When Rex Stout began writing the Nero Wolfe detective stories for a series of very engaging novels back in 1934, he created a character so captivating and so large in life, it was hard for people to stop reading them. Popularity grew, along with fictional character Wolfe’s waistline, and his abomination for much physical activity; save his tending of the large orchid collection he grew in the rooftop greenhouse above his 3-story Brownstone in New York. Back in 1934, Quick-Seat Chairs had not yet been invented. And nothing like them, either, save the 10” in diameter tiny rounded flip down seats one could eventually find in a telephone booth. And, believe me, Wolfe would never have fit on a seat that small nor could he even fit into a telephone booth. Rex Stout created the character to be portly and referred to in the novels as weighing almost a quarter of a ton. That’s not even close to how much a Quick-Seat Chair can hold, including “the 800-pound gorilla” in the room that no one wants to talk about. Quick-Seat Chairs are rated to hold up to 1000 pounds, but please don’t tell Nero Wolfe or he won’t even begin to watch his weight.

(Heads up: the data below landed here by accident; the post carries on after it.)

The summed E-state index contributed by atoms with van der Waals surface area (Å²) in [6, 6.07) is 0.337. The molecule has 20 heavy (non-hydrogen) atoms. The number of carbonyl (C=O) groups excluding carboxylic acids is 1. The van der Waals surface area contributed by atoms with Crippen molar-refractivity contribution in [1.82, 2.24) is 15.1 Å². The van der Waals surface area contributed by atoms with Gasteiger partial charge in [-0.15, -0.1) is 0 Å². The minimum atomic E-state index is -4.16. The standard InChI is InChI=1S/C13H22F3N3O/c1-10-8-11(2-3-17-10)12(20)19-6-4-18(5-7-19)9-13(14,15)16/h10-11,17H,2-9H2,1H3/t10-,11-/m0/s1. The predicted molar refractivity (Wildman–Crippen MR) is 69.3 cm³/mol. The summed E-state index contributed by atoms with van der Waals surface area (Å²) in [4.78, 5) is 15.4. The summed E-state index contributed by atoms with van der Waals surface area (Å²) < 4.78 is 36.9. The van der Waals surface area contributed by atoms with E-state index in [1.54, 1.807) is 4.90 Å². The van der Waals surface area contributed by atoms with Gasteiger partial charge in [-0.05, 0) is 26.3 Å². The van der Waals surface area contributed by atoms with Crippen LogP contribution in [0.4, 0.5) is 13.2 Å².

Fer-de-Lance (Nero Wolfe, #1) by Rex Stout

In Rex Stout‘s fictional Nero Wolfe world, Wolfe needed a conveyance for getting from his first floor office to the rooftop to tend his orchids, which he did every day at 11 A.M. sharp. But, Rex Stout was smart enough to know that Wolfe would not be able to traverse those flights of stairs, so an elevator had to be introduced into the stories and Wolfe’s was a beauty. The gilded and ornate Otis Elevator would swiftly whisk him away the minute the doors closed. There was only one snag. No place to sit. And only one question. What would Wolfe do if the power in New York went out leaving him in the elevator to wait?

The answer is that he would have to wait for eight decades before a seat was invented that wouldn’t take up precious space in the elevator, one that would hold his ample proportions, and one that could be custom matched to the décor to please Wolfe’s eye for elegance. And let’s not forget that Wolfe, whose only exercise was opening up his own six bottles of beer each night, single-handedly, was not going to want to fiddle around trying to get a seat to open.  Quick-Seat Chair could have met all of the great detective’s needs if it had been around back then, and it can answer all of your needs today for anyplace that needs a seat when the need to sit occurs. You never have to fiddle around with a Quick-Seat Chair. It opens easily and closes itself gracefully like the end of a good ballet. If Quick-Seat Chair was available back in 1934 or even when the last novel was written in 1975, you can be sure that Rex Stout would never have left it out of Wolfe’s elevator.

So why not ask for a Quick-Seat in your building’s elevator today?

Quick-Seat Chair. Temporary Seating That Closes Itself.